That last point is almost certainly what draws the ire of his detractors. McCarthy wasn’t required to drop back with anywhere near the volume that his potential first-round peers were. He averaged less than 25 dropbacks per game this season and threw for 300 yards just once in 15 games. That game against Purdue in Week 10 provides a tangible cutoff for those on each side of the McCarthy argument.

J.J. McCarthy 2023 splits:
Metric First 9 games Last 6 games
Passing grade 91.2 67.5
Yards per attempt 10.4 6.7
Big time throws % 7.7% 3.0%
Turnover worthy play % 2.1% 4.1%
Completion % 75.7% 66.1%

McCarthy’s early season performance is comparable to the rest of the superstar quarterbacks in this draft class. His statistics down the stretch could have some labeling him a “game manager.” The likely prognostication is somewhere in between, but that is unlikely the opinion either side would be satisfied with.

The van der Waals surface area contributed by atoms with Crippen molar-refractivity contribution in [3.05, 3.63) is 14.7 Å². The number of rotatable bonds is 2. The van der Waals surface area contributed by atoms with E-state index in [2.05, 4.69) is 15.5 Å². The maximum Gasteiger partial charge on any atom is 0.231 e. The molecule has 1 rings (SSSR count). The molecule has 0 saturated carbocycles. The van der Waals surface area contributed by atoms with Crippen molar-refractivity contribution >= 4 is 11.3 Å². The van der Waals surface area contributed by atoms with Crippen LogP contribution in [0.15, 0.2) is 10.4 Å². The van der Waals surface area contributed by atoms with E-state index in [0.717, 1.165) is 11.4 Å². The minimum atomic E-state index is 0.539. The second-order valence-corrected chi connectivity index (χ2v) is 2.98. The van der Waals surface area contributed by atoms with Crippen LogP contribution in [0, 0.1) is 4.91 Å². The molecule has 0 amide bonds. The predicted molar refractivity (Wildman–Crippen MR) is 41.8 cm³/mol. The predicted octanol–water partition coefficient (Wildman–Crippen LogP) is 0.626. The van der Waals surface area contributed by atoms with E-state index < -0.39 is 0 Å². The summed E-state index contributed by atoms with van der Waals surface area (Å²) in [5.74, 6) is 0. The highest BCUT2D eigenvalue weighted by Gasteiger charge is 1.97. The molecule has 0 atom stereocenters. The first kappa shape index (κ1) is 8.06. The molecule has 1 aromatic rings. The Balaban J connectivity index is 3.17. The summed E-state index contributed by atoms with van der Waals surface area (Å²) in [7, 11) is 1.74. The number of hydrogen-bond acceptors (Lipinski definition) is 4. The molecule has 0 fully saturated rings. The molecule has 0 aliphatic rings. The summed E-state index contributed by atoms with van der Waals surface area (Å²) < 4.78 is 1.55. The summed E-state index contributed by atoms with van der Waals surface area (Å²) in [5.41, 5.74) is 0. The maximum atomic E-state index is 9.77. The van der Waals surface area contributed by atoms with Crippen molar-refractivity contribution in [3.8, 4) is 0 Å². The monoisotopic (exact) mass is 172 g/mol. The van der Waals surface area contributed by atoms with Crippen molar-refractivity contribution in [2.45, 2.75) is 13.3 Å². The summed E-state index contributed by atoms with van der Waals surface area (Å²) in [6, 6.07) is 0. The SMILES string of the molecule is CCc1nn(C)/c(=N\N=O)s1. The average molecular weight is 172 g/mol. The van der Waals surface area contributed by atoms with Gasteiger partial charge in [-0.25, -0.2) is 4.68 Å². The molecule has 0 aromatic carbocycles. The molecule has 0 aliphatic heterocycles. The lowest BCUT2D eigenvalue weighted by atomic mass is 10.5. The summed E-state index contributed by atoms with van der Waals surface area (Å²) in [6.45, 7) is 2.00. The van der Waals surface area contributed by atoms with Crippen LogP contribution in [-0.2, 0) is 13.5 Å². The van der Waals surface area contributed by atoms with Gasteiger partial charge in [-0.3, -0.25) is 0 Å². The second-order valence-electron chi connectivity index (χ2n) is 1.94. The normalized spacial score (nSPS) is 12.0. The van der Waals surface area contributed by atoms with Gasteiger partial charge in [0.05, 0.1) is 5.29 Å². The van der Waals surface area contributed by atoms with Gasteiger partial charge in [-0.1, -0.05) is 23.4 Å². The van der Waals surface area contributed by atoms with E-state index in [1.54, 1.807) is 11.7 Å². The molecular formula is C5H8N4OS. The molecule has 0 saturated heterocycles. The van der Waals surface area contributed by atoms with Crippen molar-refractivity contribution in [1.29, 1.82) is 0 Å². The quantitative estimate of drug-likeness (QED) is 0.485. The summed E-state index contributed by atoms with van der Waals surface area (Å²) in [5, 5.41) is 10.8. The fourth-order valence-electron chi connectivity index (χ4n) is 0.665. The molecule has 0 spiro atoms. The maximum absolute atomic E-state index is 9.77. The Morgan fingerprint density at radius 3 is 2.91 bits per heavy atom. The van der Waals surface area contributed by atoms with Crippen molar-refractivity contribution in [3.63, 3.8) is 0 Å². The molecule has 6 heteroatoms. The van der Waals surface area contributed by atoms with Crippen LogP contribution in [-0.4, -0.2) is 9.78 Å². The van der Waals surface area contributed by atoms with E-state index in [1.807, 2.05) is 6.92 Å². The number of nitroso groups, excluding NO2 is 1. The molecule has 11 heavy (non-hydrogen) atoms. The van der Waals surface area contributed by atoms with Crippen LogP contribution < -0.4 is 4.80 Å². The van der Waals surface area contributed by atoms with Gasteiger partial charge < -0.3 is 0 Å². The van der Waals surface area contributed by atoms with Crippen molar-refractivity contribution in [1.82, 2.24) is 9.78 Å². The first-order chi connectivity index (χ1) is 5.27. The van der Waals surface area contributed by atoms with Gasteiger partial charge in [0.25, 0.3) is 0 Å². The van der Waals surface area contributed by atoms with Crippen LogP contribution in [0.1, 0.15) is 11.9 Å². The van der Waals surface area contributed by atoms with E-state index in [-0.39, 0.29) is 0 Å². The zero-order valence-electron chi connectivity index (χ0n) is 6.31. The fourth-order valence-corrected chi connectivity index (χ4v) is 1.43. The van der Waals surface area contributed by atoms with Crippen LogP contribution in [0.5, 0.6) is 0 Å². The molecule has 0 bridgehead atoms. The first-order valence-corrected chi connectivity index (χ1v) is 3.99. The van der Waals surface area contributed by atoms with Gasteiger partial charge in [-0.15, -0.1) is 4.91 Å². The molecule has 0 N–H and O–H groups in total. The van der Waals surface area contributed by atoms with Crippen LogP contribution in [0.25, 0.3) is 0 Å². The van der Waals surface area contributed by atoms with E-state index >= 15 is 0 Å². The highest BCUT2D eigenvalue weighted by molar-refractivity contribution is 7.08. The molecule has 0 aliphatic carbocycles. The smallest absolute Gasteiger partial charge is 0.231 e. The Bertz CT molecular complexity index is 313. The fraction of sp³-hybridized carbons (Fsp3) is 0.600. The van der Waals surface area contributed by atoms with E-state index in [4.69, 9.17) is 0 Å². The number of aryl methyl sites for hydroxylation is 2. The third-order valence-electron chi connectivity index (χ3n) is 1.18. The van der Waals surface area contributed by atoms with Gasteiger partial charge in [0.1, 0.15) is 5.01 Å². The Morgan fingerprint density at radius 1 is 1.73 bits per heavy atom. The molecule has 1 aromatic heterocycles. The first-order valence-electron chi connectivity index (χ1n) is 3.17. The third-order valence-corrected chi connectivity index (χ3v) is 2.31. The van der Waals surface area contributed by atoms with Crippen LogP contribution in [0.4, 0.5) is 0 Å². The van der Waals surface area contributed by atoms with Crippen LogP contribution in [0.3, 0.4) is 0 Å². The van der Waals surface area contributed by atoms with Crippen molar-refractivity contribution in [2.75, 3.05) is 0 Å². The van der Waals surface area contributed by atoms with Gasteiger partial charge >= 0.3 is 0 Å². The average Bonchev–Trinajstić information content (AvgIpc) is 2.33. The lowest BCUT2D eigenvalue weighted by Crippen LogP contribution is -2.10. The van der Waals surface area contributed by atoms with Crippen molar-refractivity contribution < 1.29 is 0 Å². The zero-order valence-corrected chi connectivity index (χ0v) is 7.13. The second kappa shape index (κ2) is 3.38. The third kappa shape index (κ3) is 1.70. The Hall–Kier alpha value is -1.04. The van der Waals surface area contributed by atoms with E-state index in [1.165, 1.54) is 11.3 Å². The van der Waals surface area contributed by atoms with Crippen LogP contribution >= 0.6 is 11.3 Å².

Further complicating the debate is that McCarthy has such a small sample of work. McCarthy finished his college career with just 795 official dropbacks. Each of his potential first-round peers finished their career with well over 1,000, including Bo Nix with a staggering 2,129, nearly tripling McCarthy’s total.

Maybe the ambiguity created by such a small sample gives hope that McCarthy's best has yet to come. Projection is often the biggest variable in the NFL draft, especially when there isn’t a preponderance of data. One thing is for certain — Thursday night won’t be the last that the masses will argue about J.J. McCarthy’s potential.

QB Michael Penix Jr., Washington

Standing next to J.J. McCarthy in the avalanche of controversy is his national championship title game counterpart, Michael Penix Jr., who has several polarizing aspects of his resumé that draw attention to his strengths and weaknesses.